On yet another level, the toy theatre functions as a palatable way of presenting this cruel history to a contemporary audience, by concealing the horrors within an operatic performance which is appealing until one recognises what is being said. In some ways, the toy theatre functioned as a subliminal teaching device, encouraging children to ‘act out’ societal norms, thereby reinforcing them. In Black Mary, our heroine plays with her doll, imaginatively dramatising the actions of others upon herself as part of her narrative.
BNG: The audience is used to express a variety of points of view across different time periods, genders and races as Mary narrates her story. Why did you choose to use this as a device and how did you approach the script?
JG: The individual responses from the ‘audience’ (the portrait heads) have been largely drawn directly from records of two court cases – Pringle v. Cadell and Wood v. Pringle – that were held in 1833 following the publication of Mary Prince’s narrative. The publisher (Mr. Pringle, secretary to the Anti-Slavery Society) accused Mr. Cadell (publisher of Blackwood’s Magazine) of libel for having slandered his and his family’s reputation in a harsh review of Mary’s narrative. Likewise, Mr. Wood, one of Mary’s owners named in the narrative, accused Mr. Pringle of bringing his name into disrepute. During the second case, Mary’s owners, as well as other people who had known her during her time in Bermuda, Turks & Caicos, Antigua and London, testified to her character.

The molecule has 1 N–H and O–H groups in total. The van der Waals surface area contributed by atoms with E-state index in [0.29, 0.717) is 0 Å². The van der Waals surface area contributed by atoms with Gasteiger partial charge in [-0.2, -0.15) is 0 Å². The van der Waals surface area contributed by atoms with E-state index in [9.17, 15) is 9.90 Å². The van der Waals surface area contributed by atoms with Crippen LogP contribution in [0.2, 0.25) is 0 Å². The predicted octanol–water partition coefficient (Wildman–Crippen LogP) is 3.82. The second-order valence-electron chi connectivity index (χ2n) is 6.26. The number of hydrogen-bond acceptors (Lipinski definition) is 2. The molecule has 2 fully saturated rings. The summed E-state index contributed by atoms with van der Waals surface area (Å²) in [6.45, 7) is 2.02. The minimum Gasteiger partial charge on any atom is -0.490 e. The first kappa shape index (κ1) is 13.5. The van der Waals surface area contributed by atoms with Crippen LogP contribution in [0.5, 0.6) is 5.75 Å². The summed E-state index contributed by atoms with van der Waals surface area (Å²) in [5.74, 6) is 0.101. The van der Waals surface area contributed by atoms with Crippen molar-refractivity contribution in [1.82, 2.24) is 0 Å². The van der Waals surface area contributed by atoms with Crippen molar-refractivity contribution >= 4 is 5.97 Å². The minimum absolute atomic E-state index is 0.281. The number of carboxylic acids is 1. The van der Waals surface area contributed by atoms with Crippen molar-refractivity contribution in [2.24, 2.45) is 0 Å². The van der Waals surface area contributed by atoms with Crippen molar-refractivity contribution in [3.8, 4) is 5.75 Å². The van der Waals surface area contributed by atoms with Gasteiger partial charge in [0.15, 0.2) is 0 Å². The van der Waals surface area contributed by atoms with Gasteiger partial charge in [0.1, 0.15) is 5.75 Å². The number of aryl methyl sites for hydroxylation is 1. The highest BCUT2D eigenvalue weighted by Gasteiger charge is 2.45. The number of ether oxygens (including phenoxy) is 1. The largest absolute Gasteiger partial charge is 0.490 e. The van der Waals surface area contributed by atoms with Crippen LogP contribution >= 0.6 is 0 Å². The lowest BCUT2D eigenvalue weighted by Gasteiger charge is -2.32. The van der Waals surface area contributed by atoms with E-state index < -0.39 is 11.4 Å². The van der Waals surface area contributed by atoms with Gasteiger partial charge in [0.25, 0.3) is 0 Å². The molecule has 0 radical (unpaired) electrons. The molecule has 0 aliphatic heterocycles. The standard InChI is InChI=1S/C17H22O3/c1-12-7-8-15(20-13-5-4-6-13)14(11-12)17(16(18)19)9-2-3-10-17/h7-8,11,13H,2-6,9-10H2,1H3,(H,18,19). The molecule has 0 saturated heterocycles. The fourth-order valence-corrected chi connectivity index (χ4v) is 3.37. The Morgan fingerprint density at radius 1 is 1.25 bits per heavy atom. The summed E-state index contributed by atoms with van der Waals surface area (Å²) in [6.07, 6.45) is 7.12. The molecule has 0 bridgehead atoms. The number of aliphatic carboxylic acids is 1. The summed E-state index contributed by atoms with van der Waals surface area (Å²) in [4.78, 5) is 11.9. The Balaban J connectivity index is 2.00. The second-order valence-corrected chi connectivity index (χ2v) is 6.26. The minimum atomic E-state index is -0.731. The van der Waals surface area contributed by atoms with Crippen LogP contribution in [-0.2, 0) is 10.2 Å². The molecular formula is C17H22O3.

Snippets from these opposing testimonies are presented as retorts to her story on the stage; some accusing her of heinous lies and others claiming her to be an honest and upright character. The contemporary viewpoints offered are taken from interviews with various historically knowledgeable residents of Bermuda who I met with while on a research trip to the island in 2015. I also attended a panel discussion held by CURB in which Dr Eva Hodgson spoke, and used some quotes from this source as well. Other viewpoints came from the controversy surrounding the publication of a Bermuda tourism brochure in 1994 which stated that the island “had a relatively benign system of slavery.” I hoped that the interjections provided by these disparate voices (from different age groups, genders, races and periods of time) would cause the viewer to interrogate questions around slavery’s legacy.
As we know, history is a construction and it changes according to the voices that document it. I provided a bench in the exhibition space between the audience video and the toy theatre video so that viewers could potentially react and add their own voices.
BNG: How long did the project take to develop?